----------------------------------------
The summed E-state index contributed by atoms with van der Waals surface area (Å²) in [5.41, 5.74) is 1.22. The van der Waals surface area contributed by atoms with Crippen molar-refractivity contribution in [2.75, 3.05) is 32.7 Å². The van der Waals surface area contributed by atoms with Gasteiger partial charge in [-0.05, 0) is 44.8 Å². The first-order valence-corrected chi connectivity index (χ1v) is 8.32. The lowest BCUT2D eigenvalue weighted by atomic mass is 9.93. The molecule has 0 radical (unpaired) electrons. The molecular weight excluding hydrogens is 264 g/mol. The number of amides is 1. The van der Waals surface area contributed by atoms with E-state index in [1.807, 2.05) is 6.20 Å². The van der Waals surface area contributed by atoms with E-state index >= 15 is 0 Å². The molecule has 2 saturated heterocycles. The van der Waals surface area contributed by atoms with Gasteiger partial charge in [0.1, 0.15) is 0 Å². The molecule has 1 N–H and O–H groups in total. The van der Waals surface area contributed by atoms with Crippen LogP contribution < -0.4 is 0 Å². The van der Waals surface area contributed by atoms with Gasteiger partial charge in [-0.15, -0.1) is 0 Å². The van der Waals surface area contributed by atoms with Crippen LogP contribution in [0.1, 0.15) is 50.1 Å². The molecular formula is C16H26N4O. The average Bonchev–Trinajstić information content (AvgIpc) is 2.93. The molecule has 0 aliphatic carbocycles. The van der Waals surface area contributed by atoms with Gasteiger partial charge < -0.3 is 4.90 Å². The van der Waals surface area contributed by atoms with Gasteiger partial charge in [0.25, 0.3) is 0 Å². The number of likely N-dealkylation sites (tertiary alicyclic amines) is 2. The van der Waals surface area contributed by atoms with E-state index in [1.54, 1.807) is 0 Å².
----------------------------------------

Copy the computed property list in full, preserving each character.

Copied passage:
The summed E-state index contributed by atoms with van der Waals surface area (Å²) in [5.41, 5.74) is 1.22. The van der Waals surface area contributed by atoms with Crippen molar-refractivity contribution in [2.75, 3.05) is 32.7 Å². The van der Waals surface area contributed by atoms with Gasteiger partial charge in [-0.05, 0) is 44.8 Å². The first-order valence-corrected chi connectivity index (χ1v) is 8.32. The lowest BCUT2D eigenvalue weighted by atomic mass is 9.93. The molecule has 0 radical (unpaired) electrons. The molecular weight excluding hydrogens is 264 g/mol. The number of amides is 1. The van der Waals surface area contributed by atoms with E-state index in [1.807, 2.05) is 6.20 Å². The van der Waals surface area contributed by atoms with E-state index >= 15 is 0 Å². The molecule has 2 saturated heterocycles. The van der Waals surface area contributed by atoms with Gasteiger partial charge in [0.1, 0.15) is 0 Å². The molecule has 1 N–H and O–H groups in total. The van der Waals surface area contributed by atoms with Crippen LogP contribution < -0.4 is 0 Å². The van der Waals surface area contributed by atoms with Gasteiger partial charge in [-0.15, -0.1) is 0 Å². The van der Waals surface area contributed by atoms with Crippen LogP contribution in [0.1, 0.15) is 50.1 Å². The molecular formula is C16H26N4O. The average Bonchev–Trinajstić information content (AvgIpc) is 2.93. The molecule has 0 aliphatic carbocycles. The van der Waals surface area contributed by atoms with Gasteiger partial charge < -0.3 is 4.90 Å². The van der Waals surface area contributed by atoms with Gasteiger partial charge in [0.25, 0.3) is 0 Å². The number of likely N-dealkylation sites (tertiary alicyclic amines) is 2. The van der Waals surface area contributed by atoms with E-state index in [1.54, 1.807) is 0 Å².